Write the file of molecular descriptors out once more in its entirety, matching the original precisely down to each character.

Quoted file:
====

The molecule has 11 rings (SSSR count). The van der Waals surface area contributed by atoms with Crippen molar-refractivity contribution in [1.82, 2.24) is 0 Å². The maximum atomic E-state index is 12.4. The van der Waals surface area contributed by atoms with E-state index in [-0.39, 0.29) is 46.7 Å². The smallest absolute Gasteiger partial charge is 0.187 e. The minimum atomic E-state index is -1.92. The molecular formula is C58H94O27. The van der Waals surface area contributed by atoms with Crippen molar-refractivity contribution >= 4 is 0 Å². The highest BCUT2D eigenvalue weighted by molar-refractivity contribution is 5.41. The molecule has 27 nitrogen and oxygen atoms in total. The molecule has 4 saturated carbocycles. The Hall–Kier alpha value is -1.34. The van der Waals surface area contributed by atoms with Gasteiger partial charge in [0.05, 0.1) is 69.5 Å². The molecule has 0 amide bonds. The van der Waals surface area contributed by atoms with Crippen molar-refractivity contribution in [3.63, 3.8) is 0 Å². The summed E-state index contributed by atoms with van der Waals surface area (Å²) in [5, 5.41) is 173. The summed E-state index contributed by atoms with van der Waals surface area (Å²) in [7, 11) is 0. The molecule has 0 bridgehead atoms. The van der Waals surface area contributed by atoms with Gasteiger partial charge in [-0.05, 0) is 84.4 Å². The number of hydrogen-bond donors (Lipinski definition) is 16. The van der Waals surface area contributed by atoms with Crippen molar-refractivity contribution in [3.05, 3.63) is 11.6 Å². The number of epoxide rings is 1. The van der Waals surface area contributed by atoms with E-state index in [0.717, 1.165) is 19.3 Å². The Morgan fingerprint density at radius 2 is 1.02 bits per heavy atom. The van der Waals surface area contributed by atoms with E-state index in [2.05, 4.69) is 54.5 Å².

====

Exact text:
The molecule has 11 rings (SSSR count). The van der Waals surface area contributed by atoms with Crippen molar-refractivity contribution in [1.82, 2.24) is 0 Å². The maximum atomic E-state index is 12.4. The van der Waals surface area contributed by atoms with E-state index in [-0.39, 0.29) is 46.7 Å². The smallest absolute Gasteiger partial charge is 0.187 e. The minimum atomic E-state index is -1.92. The molecular formula is C58H94O27. The van der Waals surface area contributed by atoms with Crippen molar-refractivity contribution >= 4 is 0 Å². The highest BCUT2D eigenvalue weighted by molar-refractivity contribution is 5.41. The molecule has 27 nitrogen and oxygen atoms in total. The molecule has 4 saturated carbocycles. The Hall–Kier alpha value is -1.34. The van der Waals surface area contributed by atoms with Gasteiger partial charge in [0.05, 0.1) is 69.5 Å². The molecule has 0 amide bonds. The van der Waals surface area contributed by atoms with Crippen molar-refractivity contribution in [3.63, 3.8) is 0 Å². The summed E-state index contributed by atoms with van der Waals surface area (Å²) in [5, 5.41) is 173. The summed E-state index contributed by atoms with van der Waals surface area (Å²) in [7, 11) is 0. The molecule has 0 bridgehead atoms. The van der Waals surface area contributed by atoms with Gasteiger partial charge in [-0.05, 0) is 84.4 Å². The number of hydrogen-bond donors (Lipinski definition) is 16. The van der Waals surface area contributed by atoms with Crippen molar-refractivity contribution in [3.05, 3.63) is 11.6 Å². The number of epoxide rings is 1. The van der Waals surface area contributed by atoms with E-state index in [0.717, 1.165) is 19.3 Å². The Morgan fingerprint density at radius 2 is 1.02 bits per heavy atom. The van der Waals surface area contributed by atoms with E-state index in [2.05, 4.69) is 54.5 Å².